So you’re just being so you’re just being really, really sly, and really sneaky to, to get things all lined up. But I mean, that just sounds like you’re just doing plenty of study and knew what you want. I wasn’t,
April Shprintz 10:33
I wasn’t lie are sneaky about it at all. I was like a bullet and kind of stuff. Because I applied for human resources. And again, my resume just didn’t translate. I had all the skills they needed, but it wasn’t written the right way. And so HR said, you know, you’re not qualified for this role. You know, yes, you have a degree, but you’re a new thinker, and you want to go work in marketing. And it just, it doesn’t make any sense. And since HR said, No, I was at the time working for the head of finance. And I said, Hey, do you know the head of marketing? And he said, Yes. Could you get me a lunch?
Aaron Spatz 11:16
Yeah. You know, and, yeah, sorry, go ahead. Oh, no, no, go ahead. No, I was just gonna say that’s, I mean, that that’s often how, how these opportunities come about is being smart enough to realize, you know, sometimes I just need to go to that person. And just get, just get to know them. And they get to know you and realize what you have to offer. And it becomes a no brainer.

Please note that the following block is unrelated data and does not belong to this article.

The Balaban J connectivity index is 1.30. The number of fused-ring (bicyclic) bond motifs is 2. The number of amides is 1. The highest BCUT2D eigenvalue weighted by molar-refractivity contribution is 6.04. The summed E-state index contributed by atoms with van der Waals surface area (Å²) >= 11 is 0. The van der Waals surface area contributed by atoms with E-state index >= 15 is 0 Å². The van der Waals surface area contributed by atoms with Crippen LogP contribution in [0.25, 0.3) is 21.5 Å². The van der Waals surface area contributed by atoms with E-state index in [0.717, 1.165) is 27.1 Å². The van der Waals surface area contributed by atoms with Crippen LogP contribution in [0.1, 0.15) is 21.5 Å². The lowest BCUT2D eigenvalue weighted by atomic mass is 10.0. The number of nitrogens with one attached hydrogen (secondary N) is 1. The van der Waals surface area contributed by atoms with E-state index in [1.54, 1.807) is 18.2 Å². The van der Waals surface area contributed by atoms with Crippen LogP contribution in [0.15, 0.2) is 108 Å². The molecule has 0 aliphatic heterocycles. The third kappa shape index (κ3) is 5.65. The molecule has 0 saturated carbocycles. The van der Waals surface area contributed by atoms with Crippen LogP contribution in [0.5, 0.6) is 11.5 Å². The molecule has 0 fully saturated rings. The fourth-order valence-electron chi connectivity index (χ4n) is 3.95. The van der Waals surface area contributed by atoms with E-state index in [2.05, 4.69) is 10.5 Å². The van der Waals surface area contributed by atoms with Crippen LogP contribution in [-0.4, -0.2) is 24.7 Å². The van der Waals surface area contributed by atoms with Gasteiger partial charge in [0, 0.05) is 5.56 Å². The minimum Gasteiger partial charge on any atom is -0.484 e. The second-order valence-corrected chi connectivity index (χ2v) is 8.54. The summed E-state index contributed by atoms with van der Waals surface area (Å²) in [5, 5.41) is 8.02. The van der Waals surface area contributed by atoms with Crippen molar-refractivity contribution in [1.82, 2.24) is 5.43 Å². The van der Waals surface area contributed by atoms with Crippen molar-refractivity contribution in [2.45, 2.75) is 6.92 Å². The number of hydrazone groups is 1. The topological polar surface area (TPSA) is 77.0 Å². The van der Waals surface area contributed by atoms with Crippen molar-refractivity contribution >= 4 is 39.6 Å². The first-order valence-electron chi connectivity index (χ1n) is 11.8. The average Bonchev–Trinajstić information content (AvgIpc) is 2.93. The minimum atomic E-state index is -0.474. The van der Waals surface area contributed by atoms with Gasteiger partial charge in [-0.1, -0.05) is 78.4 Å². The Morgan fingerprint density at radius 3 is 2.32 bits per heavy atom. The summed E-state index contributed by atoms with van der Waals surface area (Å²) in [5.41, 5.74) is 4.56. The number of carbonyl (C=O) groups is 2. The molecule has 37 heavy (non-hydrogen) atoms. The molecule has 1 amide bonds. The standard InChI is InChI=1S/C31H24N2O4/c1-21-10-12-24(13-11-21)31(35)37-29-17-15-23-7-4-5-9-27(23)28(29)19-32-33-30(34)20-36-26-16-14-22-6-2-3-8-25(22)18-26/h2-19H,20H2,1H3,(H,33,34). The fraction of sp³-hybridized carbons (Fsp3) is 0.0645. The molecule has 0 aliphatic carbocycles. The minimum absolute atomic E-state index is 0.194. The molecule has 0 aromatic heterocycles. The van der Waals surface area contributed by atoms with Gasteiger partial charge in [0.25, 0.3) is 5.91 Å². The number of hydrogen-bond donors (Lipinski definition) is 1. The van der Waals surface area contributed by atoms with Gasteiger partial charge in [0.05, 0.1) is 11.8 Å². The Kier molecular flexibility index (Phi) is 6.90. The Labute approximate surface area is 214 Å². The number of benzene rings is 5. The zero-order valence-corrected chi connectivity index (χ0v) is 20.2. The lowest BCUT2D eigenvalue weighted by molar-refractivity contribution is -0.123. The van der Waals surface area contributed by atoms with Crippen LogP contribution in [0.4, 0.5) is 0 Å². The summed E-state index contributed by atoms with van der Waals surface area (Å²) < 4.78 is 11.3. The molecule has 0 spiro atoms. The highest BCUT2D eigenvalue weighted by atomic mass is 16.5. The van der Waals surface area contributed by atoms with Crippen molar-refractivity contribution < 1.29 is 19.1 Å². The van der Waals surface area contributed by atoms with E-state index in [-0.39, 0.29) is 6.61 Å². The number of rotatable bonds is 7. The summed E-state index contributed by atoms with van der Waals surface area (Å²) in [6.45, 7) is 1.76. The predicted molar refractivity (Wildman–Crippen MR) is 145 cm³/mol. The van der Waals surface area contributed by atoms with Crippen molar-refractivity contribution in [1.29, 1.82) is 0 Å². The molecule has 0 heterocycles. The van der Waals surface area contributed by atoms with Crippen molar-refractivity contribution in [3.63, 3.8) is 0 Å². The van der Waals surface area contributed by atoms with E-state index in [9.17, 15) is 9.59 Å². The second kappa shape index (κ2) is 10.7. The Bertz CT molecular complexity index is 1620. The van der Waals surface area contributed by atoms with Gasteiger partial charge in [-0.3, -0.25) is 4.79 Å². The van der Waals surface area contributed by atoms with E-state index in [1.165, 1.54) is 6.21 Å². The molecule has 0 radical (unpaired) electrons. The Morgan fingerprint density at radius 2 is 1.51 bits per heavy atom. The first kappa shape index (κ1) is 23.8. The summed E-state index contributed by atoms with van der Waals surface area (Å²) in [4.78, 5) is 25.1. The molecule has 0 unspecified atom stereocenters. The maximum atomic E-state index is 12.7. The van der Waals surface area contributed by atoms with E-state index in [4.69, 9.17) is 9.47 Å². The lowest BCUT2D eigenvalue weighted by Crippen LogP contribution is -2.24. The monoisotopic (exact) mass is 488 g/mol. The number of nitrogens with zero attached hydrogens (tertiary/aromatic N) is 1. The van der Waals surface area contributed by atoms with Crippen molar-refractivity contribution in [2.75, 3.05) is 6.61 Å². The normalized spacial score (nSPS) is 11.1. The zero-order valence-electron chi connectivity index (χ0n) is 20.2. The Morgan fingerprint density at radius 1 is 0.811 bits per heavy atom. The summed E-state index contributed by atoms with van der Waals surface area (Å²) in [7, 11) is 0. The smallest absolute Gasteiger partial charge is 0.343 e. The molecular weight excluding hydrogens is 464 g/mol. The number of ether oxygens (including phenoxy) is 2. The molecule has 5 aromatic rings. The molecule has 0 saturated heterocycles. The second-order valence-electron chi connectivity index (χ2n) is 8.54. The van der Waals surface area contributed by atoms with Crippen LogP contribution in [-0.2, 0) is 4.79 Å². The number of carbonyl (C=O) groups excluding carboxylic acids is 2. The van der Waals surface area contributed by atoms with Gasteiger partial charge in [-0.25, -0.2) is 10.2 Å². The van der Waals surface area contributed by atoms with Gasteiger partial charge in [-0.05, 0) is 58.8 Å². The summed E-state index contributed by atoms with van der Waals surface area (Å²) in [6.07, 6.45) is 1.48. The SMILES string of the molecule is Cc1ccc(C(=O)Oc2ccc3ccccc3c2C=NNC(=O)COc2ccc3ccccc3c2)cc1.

April Shprintz 11:44
Absolutely. And another thing that I learned is by being there, that really gave me the opportunity. And this later became the premise for my own company, it gave me the opportunity to offer value to do work that was outside of the scope of this position they temporarily hired me for. And by doing that, investing my time and giving them value they weren’t even paying for, it gave them the opportunity to start to see me in a different light. And I really believe that’s how I ended up getting hired.